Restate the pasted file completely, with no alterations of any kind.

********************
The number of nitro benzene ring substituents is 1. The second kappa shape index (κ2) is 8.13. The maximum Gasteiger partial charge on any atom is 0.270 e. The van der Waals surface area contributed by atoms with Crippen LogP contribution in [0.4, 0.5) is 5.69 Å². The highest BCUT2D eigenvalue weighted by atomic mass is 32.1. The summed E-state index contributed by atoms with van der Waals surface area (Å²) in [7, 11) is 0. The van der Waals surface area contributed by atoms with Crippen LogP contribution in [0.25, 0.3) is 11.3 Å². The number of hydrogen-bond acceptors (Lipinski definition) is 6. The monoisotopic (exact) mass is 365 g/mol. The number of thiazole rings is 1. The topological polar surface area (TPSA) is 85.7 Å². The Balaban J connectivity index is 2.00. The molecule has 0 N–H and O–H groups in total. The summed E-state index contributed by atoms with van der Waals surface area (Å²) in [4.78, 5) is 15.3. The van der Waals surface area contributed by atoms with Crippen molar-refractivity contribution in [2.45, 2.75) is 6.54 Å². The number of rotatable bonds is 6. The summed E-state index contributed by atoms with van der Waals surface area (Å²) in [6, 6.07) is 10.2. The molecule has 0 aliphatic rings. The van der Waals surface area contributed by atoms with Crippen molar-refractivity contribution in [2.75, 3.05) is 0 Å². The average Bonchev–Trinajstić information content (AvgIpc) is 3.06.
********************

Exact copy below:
The number of nitro benzene ring substituents is 1. The second kappa shape index (κ2) is 8.13. The maximum Gasteiger partial charge on any atom is 0.270 e. The van der Waals surface area contributed by atoms with Crippen LogP contribution in [0.4, 0.5) is 5.69 Å². The highest BCUT2D eigenvalue weighted by atomic mass is 32.1. The summed E-state index contributed by atoms with van der Waals surface area (Å²) in [7, 11) is 0. The van der Waals surface area contributed by atoms with Crippen LogP contribution in [0.25, 0.3) is 11.3 Å². The number of hydrogen-bond acceptors (Lipinski definition) is 6. The monoisotopic (exact) mass is 365 g/mol. The number of thiazole rings is 1. The topological polar surface area (TPSA) is 85.7 Å². The Balaban J connectivity index is 2.00. The molecule has 0 N–H and O–H groups in total. The summed E-state index contributed by atoms with van der Waals surface area (Å²) in [4.78, 5) is 15.3. The van der Waals surface area contributed by atoms with Crippen molar-refractivity contribution in [2.45, 2.75) is 6.54 Å². The number of rotatable bonds is 6. The summed E-state index contributed by atoms with van der Waals surface area (Å²) in [6, 6.07) is 10.2. The molecule has 0 aliphatic rings. The van der Waals surface area contributed by atoms with Crippen molar-refractivity contribution in [2.75, 3.05) is 0 Å². The average Bonchev–Trinajstić information content (AvgIpc) is 3.06.